Over the weekend I watched DRACULA (1931) on the big screen at a local multiplex. I suppose I’ve seen this film a few hundred times since I was about ten. I have purchased many video editions starting with an abridged 8mm Castle Films version when I was a kid, later a poor-looking 16mm print, then a video cassette, next a DVD, and more recently a Blu-ray. Now I even have it in HD streaming video. But it’s been a while since I’ve actually watched the whole thing from beginning to end without interruption so I thoroughly enjoyed this weekend’s screening. In fact, thanks to digital restoration technology DRACULA looks better today than it has ever looked, perhaps better than when it was new. With Halloween just around the corner, I thought a little tribute to Bela Lugosi (1882-1956) would be appropriate.
The following two photos are courtesy of Vampire Over London: the Bela Lugosi Blog here on WordPress. First Bela still smoking his cigar, Helen Chandler smoking a cigarette, and director Tod Browning:
From my collection, here are two life masks of Mr. Lugosi that I’d guess were made some ten to fifteen years apart, circa 1933 to 1948. Life masks are the closest we will come to seeing these Golden Age stars face-to-face:
Halloween 2015 gives us a good reason to take a fresh look at some of the greatest horror film classics ever made. But not by viewing the familiar artwork found in vintage posters and lobby cards. Instead we have found several rarely-seen and extremely fragile glass slides that were projected onto movie screens over 80 and 90 years ago. Let’s begin the tour.
DR. JEKYLL AND MR. HYDE (1920) is often credited as the first American horror film. Although filmed many times beginning in 1911, this 1920 silent film version starring John Barrymore in his “breakthrough” movie performance is generally regarded as the best film version. This takes nothing away from at least two excellent sound film versions made in 1931 and 1941. The 1920 version is readily available today on Blu-ray, DVD, and streaming video:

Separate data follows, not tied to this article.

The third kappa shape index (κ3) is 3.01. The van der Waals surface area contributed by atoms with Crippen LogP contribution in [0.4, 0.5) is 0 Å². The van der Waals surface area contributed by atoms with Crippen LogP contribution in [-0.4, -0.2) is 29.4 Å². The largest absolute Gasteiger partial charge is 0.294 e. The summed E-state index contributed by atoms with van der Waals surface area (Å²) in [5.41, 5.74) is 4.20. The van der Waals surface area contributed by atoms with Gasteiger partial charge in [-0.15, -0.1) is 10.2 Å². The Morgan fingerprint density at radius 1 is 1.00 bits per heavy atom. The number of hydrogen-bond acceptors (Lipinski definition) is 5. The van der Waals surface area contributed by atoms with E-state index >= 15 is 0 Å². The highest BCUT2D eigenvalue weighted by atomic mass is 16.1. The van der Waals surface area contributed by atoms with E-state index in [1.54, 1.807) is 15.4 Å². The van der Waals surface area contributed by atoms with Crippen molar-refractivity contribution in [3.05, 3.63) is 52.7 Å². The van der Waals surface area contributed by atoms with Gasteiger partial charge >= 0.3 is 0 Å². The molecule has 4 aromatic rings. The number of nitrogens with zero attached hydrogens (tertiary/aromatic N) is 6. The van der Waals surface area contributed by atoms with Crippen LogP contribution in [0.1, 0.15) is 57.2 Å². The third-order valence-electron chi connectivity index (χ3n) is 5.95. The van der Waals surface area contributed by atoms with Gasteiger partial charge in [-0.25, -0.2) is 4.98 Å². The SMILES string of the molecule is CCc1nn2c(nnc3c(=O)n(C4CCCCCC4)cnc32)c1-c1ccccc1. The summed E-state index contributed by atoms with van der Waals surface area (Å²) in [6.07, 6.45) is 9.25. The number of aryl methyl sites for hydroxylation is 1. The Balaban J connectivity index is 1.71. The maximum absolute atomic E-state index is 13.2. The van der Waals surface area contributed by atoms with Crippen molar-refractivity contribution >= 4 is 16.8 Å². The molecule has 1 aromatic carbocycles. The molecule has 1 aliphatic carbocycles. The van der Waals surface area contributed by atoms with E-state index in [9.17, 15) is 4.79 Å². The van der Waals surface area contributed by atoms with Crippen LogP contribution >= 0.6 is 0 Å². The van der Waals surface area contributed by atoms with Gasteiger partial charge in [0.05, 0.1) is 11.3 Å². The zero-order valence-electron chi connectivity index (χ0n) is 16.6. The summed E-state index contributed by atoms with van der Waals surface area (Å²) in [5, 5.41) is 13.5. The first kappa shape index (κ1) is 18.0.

Decades before JURASSIC PARK let loose an army of angry dinosaurs, movie audiences were awed by living prehistoric creatures in THE LOST WORLD (1925). Based on the popular novel by Sir Arthur Conan Doyle, this film is available on DVD:
Lon Chaney scored a huge hit with one of the most memorable films of all time. New generations today find THE PHANTOM OF THE OPERA (1925) is still a potent brew. The enduring popularity of the Chaney film has resulted in this PHANTOM being available on Blu-ray as well as DVD. We are also lucky to have TWO glass slides for this classic:
American horror films didn’t become established until the talkie era with DRACULA and FRANKENSTEIN, both released in 1931. A lesser-known film released in 1932 is THE WHITE ZOMBIE starring Count Dracula himself, Bela Lugosi. This low-budget film has grown in stature through the years and today is considered a classic. As a sign of its stature, ZOMBIE is available on DVD and even Blu-ray:
One of the best of the early 1930s horror classics is THE INVISIBLE MAN (1933), based on a novel by H.G. Wells, and starring Claude Rains in his first film. The romantic lead was Gloria Stuart who 60 years later appeared in TITANIC (1997):
It was only a matter of time before those Twin Princes of Horror Films, Boris Karloff and Bela Lugosi, were co-starred. THE RAVEN (1935) is the second of several successful films from the Karloff-Lugosi team and, yes, is on DVD:
Is there a consensus on one classic horror film that is considered the best ever made? Well, if there is, that film would be the sequel to FRANKENSTEIN (1931). Filmed under the working title of THE RETURN OF FRANKENSTEIN, this stunning film would be known to the world as THE BRIDE OF FRANKENSTEIN (1935). Of course, this one is available on Blu-ray and DVD:
British actor Colin Clive played Dr. Henry Frankenstein in those first two films of the series, FRANKENSTEIN (1931) and THE BRIDE OF FRANKENSTEIN (1935). Here is a candid of Colin Clive and Valerie Hobson on the Universal backlot in January 1935 during the filming of BRIDE:
Colin Clive was regarded as a gifted actor but a troubled individual. He passed away in 1937 following years of alcohol abuse complicated by tuberculosis. Typical of many actors of that time, Mr. Clive was unhappy with his being cast in these so-called “horror films.” But unlike other actors, he had no hesitation to go public with his concerns. Here is a rare interview with the man that many consider to be the definitive Dr. Frankenstein: